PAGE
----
You’ve already heard me go on about the difference between “Weight Loss” vs *Fat Loss*… but today, I want to really “get under the hood” a little more so we can better gauge the importance. We’re going to focus on this for Men initially, and then – in a follow up article – I’ll shine the light on the unique aspects of this topic that distinguish the details for Women also.
So, the first simple fact to acknowledge is this: Body Fat Percentage is FAR more relevant than the number on the scale (be that in lbs or kg).
The second simple fact is: You can take two guys who both weigh 190lbs but look entirely different in terms of their “leanness”. One could look very soft, have ‘muffin tops’, a bit of ‘podge’ on the belly, and you could possibly refer to as being “skinny fat”. The other could look like a World Class Boxing Champion – lean, strong, maybe even looks like they weigh *more* owing to the amount of muscle definition. Yet the number on the scale is the same. It’s all relative.
Now, you might be asking yourself: “Well, if I should focus less on the ‘poundage’ and more on the percentage [of body fat], then what number should *I* be looking to drop down to?”…
That’s a potentially loaded question. Thing is, you could end up setting yourself an unrealistic goal. You need to think more about dropping the number until you’re happy with what you see in the mirror. In other words, it’ll be better to just focus on reducing your body fat levels until you get the kind of definition you’re happy with, rather than obsessing over a different number (i.e. now instead of the lbs/kg on the scale, you’d be obsessing with reaching – say – 10% body fat).
Like with the example before where you have two guys weighing 190lbs each, but one’s lean, and one’s fat(ish)… you should also note that what *YOU* look like at – say – 14% body fat may actually be reallyyyy good, whereas 10% may be a) a tad too lean (?), and/or b) hard to maintain [possibly].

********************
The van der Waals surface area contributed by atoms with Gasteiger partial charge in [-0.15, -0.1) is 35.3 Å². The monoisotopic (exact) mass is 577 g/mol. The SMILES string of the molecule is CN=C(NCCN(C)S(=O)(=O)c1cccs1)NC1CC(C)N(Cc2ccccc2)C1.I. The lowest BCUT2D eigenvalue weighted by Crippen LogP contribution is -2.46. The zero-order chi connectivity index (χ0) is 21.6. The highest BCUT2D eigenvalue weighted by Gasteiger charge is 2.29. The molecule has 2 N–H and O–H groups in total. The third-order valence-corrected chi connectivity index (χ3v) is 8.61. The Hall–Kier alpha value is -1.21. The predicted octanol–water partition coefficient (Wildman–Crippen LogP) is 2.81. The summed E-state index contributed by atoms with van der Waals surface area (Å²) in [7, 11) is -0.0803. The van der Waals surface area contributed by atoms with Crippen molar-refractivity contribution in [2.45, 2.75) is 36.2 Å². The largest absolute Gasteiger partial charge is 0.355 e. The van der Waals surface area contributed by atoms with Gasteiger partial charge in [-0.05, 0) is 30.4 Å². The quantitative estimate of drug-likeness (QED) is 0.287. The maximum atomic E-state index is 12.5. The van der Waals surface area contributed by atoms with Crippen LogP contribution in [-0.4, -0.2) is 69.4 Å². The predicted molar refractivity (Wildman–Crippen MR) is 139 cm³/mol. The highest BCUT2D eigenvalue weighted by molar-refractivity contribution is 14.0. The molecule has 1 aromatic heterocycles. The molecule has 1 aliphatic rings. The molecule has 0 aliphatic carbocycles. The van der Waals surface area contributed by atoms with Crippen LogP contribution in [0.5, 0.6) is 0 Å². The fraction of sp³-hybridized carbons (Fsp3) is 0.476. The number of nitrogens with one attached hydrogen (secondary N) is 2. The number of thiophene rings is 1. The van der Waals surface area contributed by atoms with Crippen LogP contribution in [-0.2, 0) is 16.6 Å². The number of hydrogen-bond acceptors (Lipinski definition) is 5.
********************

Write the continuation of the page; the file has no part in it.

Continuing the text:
So, what does 10% body fat even look like? What about 20%? Well, let me show you some examples…
As you can see, the single digits is Bodybuilding territory – you pretty much have to dedicate your day-to-day life to achieving and maintaining a physique like this. Basically, this isn’t achievable for a lot of people because the level of commitment to getting so “shredded” is just devoid in the average person. The “singles” will show a level of muscularity and definition that is so detailed that at the super low-end, you’ll even notice striations in the muscles, and vascularity (visible veins) is noticeable even without a “pump” [necessarily].
Low-end double digits… so, the 10-15% range is actually very achievable for virtually anyone. It’ll take hard work [if you’re above 20% body fat] to get down to this level of lean, but keeping it will be a lot easier than shooting for sub-10%! Definition in this range is fair, and vascularity can sometimes be noticed.
The 15-20% range is a reasonably healthy range. It obviously doesn’t shout ‘ripped’, but it’s a good range to be in as far as avoiding health complications goes. A lot of “Weekend Warriors” will typically fall into this zone; you can be perfectly ‘fit & healthy’ here, but just don’t expect great muscle definition or any vascularity at all.
Upwards of 20% for a man isn’t ideal, however, keeping it in the 20-25% range is acceptable if you don’t mind looking out of shape. No offense guys – just being real here. At 20% some guys can just about pull off looking like they are fit, but once you start creeping towards the mid-twenties, that’s where you’re staring down the barrel of love-handles and beer-bellies! Get a grip on this NOW – because it can easily escalate if you let it.